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BLACK CONSCIOUSNESS

Black August

Baltimore Rebellion Prompts Nationwide Protests

State of Emergency for the Ruling Class While African American Youth Draw the Line in Baltimore City

Thousands in the streets taking control of communities and driving out authorities


By Abayomi Azikiwe
Libya 360°

Baltimore youth raised the stakes in the struggle against police brutality on April 27 when they set off the largest urban rebellion in the recent period. Since Aug. 9, 2014, with the police killing of Michael Brown in Ferguson, Missouri, the mood of militancy and mass action has accelerated throughout the United States.In response to the demonstrations and rebellion, Maryland Republican Gov. Larry Hogan has declared a “state of emergency” announcing the deployment of National Guard troops ostensibly to restore order. A curfew between 10:00pm and 5:00am was slated to go into effect on the evening of April 28.

Gov. Hogan in a press conference during the evening of April 27 in Baltimore said that he was moving his office and cabinet to the city to deal with the crisis and that he should have been called earlier by African American Mayor Stephanie Rawlings-Blake. Such a statement and move was tantamount to a state takeover of local operations involving the crisis in the city.

The Gov. emphasized a militarized approach to “restoring order.” The mayor came under criticism for not taking harsh actions beginning on Sat. April 25 when the initial eruptions occurred in Camden Yards.

However, the mayor was aware that if hundreds of cops were sent in to the crowds of African American youth on the afternoon of April 27 a more violent and deadly situation could have occurred. Obviously the degree of anger and discontent among African Americans has reached a fever pitch in the city.

In an attempt to derail further youth protests, schools in Baltimore were closed on April 28.

Federal government offices and many businesses did not open while the Baltimore Orioles baseball game was cancelled. Some 5,000 cops from throughout the region and 1,500 National Guard troops called out by Gov. Hogan were being deployed establishing a police state in the city.

The use of lethal force, the launching of teargas canisters, sound grenades, LRAD and pepper spray could have created a situation where dozens may have died and suffered serious injury, many of whom would be African American youth. Such an immediate outcome from police repression of the rebellion would have broadened resistance and posed an even deeper political problem for Washington.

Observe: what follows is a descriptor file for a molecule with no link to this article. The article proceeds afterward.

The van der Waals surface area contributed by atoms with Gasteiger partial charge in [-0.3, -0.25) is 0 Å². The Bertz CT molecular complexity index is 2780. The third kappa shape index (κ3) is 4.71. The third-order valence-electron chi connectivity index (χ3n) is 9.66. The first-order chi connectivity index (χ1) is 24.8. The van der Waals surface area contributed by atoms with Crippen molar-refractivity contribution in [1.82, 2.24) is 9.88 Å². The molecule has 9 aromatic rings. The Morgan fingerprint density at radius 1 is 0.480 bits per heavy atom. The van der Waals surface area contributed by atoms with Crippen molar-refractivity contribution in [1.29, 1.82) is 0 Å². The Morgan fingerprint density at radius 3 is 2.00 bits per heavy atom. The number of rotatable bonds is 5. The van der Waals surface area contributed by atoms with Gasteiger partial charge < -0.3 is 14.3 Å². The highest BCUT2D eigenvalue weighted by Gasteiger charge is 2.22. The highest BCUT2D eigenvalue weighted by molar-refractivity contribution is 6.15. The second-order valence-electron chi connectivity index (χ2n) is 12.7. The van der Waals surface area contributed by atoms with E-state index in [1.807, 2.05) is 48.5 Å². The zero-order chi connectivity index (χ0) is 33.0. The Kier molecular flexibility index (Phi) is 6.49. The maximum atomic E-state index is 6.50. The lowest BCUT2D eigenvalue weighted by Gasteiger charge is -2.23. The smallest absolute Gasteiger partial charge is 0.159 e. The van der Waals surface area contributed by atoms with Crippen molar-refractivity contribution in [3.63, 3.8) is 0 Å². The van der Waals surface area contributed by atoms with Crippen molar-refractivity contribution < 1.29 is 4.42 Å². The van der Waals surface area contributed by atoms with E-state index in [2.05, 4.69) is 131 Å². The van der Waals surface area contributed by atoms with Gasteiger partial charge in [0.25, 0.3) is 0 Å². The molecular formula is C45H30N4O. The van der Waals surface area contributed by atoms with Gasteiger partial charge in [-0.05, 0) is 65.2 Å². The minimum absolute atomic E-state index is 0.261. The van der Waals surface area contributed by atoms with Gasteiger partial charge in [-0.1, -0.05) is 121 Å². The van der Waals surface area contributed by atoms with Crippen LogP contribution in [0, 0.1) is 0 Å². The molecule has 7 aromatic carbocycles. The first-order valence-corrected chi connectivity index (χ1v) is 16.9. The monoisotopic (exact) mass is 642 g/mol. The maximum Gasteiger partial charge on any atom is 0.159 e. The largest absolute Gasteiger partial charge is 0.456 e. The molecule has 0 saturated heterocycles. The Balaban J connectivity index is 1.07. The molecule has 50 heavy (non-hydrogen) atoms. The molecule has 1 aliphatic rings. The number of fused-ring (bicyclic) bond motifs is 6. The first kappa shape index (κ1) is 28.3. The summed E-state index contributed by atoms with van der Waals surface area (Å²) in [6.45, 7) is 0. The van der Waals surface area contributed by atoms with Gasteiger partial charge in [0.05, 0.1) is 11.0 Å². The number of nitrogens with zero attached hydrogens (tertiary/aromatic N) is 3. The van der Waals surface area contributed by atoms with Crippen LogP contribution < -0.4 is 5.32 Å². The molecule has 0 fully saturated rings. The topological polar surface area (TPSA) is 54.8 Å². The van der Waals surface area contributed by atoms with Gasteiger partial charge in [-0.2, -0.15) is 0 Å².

With this rebellion erupting less than fifty miles from the White House exposes even further the political bankruptcy of the administration of President Barack Obama. The so-called post-racial president has systematically refused to address the ongoing problems of national oppression and institutional racism in the U.S.

At a presidential press conference with Prime Minister Shinzo Abe of Japan on April 28, Obama attempted to avoid the issues surrounding African American national oppression, answering a question directed at Abe on the much-dreaded Trans Pacific Partnership (TPP) and his support for further globalization and predatory world capitalism. Later Obama said his thoughts were with both the family of Freddie Gray and the police who were injured.

Obama then went on to denounce the rebellion saying there was no excuse for violence. That the mass actions of the African American youth were counter-productive and that looting was not protesting but stealing.

The president went as far as to proclaim that attacking private property undermined the opportunities in the African American communities. He called for the stop of “this senseless violence.”

Then the president began to enunciate trivial efforts to address the problem of police-community relations. No initiatives were discussed to provide and guarantee jobs, housing, education, healthcare, utility services, access to water and other essentials of life.

The Obama administration has supported the undemocratic policies of forced removals of African Americans and the privatization of public assets. In Detroit, the administration issued a pseudo-legal rationale for the imposition of emergency management and bankruptcy that looted billions in pension funds, healthcare programs and public resources from a majority African American city.

Death in Detention of Freddie Gray Raises Level of Intolerance to Racism

It would take the death in police detention of 25-year-old Freddie Gray leading to anti-racist demonstrations in Baltimore that would set the stage for a rapid escalation in social defiance and political consciousness. However, the death of Gray was just the spark that ignited a long-simmering fire of anger and intolerance for injustice.

Baltimore has been a notorious center of police violence against the African American community. This factor is coupled with large-scale foreclosures of homes by the banks and the impending water shut-offs of tens of thousands of households in the city.

A demonstration on April 25 in downtown Baltimore at the Camden Yards, illustrated the changing character of the protests and rebellions, popularly characterized as “Black Lives Matter.” These mass actions stemming from police misconduct but reflecting a much deeper level of national oppression and institutional racism have been both nonviolent and violent.